In Emile Zola's La Terre (the 15th volume of the series Les Rougon-Macquart), the eldest Fouan son (called Jesus Christ because of his long hair and beard) can fart at will and keeps winning free drinks by betting on his skill.


The Walter the Farting Dog series of children's books by William Kotzwinkle and Glenn Murray feature a dog with a flatulence problem as a central comedic element.


A few individuals, such as Le Pétomane, have brought flatulence onto the stage in one-man shows.


In the cinema, farting was traditionally featured in films intended for adult audiences such as Blazing Saddles, but is now an acceptable source of humour even in children's films such as The Lion King.


Farting is no longer summarily censored from television broadcasts in the United States. During the telecast of Super Bowl XXXVIII, a beer advertisement featured a horse passing gas.


In the TV series South Park The in-series TV show Terrance and Phillip features two Canadian boys of the show's namesake who rely mostly on farts for their humor.


The Adventures of Fartman is a forthcoming film from radio shock jock Howard Stern.


The Gas We Pass (ISBN 0916291529) is a popular children's book in the United States about flatulence.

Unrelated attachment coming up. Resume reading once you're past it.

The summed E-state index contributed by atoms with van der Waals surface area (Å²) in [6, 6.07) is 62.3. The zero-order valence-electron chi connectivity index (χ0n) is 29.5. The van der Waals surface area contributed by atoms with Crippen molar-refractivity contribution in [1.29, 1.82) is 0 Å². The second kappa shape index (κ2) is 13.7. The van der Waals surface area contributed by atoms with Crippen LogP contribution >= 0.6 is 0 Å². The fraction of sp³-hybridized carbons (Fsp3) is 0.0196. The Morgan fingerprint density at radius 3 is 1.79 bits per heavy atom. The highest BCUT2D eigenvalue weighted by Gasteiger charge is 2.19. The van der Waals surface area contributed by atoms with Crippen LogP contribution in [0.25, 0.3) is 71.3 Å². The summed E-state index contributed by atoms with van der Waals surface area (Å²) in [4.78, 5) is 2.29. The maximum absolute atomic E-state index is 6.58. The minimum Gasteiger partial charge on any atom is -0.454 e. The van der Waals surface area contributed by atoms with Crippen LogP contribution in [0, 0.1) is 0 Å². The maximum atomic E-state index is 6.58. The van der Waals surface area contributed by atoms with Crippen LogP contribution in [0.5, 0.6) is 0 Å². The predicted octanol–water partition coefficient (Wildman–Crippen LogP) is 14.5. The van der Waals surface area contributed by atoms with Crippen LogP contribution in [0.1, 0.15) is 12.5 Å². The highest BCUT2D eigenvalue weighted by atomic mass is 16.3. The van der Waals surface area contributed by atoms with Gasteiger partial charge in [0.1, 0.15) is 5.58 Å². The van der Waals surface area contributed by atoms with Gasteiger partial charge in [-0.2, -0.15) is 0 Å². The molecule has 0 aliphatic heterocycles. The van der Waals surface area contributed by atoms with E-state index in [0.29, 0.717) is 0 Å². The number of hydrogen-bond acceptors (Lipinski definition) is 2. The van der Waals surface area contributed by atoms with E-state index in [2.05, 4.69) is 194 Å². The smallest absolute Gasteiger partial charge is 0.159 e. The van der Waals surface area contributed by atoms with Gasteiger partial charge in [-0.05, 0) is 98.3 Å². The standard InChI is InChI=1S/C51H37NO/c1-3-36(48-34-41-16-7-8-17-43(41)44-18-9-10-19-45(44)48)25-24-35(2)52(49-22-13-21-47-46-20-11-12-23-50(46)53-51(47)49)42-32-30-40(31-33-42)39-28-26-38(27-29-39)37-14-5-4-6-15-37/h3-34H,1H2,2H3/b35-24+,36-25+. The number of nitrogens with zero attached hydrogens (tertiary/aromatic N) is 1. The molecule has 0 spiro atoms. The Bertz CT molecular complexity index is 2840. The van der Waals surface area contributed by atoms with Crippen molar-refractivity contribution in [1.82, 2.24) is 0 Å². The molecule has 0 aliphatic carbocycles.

* Le Petomane "the Fartiste" was a well-liked French performer in the 19th Century who did flatulence impressions and held shows.


* Edward de Vere, Earl of Oxford farted while swearing loyalty to Queen Elizabeth I, and consequently went into self-imposed exile for seven years. After his return, the Queen was reported to have reassured de Vere: "My Lord, I had quite forgotten the fart." (John Aubrey, Brief Lives)


* Emperor Claudius passed a law legalizing farting at banquets out of concern for people's health. There was a widespread misconception that a person could be poisoned by retaining farts.


* In August 2005, New Scientist magazine reported that inventors Michael Zanakis and Philip Femano had been awarded a US patent (U.S. Patent 6,055,910) for a "toy gas-fired missile and launcher assembly". The abstract of the patent makes it clear that this is, in fact, a fart-powered rocket: